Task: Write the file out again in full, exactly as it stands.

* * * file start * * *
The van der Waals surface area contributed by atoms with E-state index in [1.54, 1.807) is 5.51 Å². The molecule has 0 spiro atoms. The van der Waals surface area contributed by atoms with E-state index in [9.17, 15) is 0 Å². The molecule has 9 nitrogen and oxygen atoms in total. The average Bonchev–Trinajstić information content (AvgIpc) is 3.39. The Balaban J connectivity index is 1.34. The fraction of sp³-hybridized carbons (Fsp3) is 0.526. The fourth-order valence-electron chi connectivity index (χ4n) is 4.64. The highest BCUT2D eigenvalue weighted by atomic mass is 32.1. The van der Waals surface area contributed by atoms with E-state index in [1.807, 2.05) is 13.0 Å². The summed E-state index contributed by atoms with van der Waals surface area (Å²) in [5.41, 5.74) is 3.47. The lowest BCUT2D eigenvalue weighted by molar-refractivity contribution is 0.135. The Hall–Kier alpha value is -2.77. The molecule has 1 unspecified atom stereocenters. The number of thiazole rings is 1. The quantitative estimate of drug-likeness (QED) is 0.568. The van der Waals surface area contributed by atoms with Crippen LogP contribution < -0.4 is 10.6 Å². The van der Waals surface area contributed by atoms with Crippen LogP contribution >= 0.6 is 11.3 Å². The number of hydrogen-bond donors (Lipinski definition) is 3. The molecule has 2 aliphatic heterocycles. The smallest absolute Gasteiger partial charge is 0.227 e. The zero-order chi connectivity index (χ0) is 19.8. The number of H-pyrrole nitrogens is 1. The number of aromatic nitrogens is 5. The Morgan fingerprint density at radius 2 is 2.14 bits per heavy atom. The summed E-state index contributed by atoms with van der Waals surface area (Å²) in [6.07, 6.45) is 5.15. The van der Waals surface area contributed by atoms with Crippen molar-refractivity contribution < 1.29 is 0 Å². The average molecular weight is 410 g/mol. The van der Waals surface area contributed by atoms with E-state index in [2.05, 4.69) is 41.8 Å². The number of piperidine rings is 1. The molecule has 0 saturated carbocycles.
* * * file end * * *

The van der Waals surface area contributed by atoms with E-state index in [1.54, 1.807) is 5.51 Å². The molecule has 0 spiro atoms. The van der Waals surface area contributed by atoms with E-state index in [9.17, 15) is 0 Å². The molecule has 9 nitrogen and oxygen atoms in total. The average Bonchev–Trinajstić information content (AvgIpc) is 3.39. The Balaban J connectivity index is 1.34. The fraction of sp³-hybridized carbons (Fsp3) is 0.526. The fourth-order valence-electron chi connectivity index (χ4n) is 4.64. The highest BCUT2D eigenvalue weighted by atomic mass is 32.1. The van der Waals surface area contributed by atoms with E-state index in [1.807, 2.05) is 13.0 Å². The summed E-state index contributed by atoms with van der Waals surface area (Å²) in [5.41, 5.74) is 3.47. The lowest BCUT2D eigenvalue weighted by molar-refractivity contribution is 0.135. The Hall–Kier alpha value is -2.77. The molecule has 1 unspecified atom stereocenters. The number of thiazole rings is 1. The quantitative estimate of drug-likeness (QED) is 0.568. The van der Waals surface area contributed by atoms with Crippen LogP contribution < -0.4 is 10.6 Å². The van der Waals surface area contributed by atoms with Crippen LogP contribution >= 0.6 is 11.3 Å². The number of hydrogen-bond donors (Lipinski definition) is 3. The molecule has 2 aliphatic heterocycles. The smallest absolute Gasteiger partial charge is 0.227 e. The zero-order chi connectivity index (χ0) is 19.8. The number of H-pyrrole nitrogens is 1. The number of aromatic nitrogens is 5. The Morgan fingerprint density at radius 2 is 2.14 bits per heavy atom. The summed E-state index contributed by atoms with van der Waals surface area (Å²) in [6.07, 6.45) is 5.15. The van der Waals surface area contributed by atoms with Crippen molar-refractivity contribution < 1.29 is 0 Å². The average molecular weight is 410 g/mol. The van der Waals surface area contributed by atoms with E-state index in [2.05, 4.69) is 41.8 Å². The number of piperidine rings is 1. The molecule has 0 saturated carbocycles.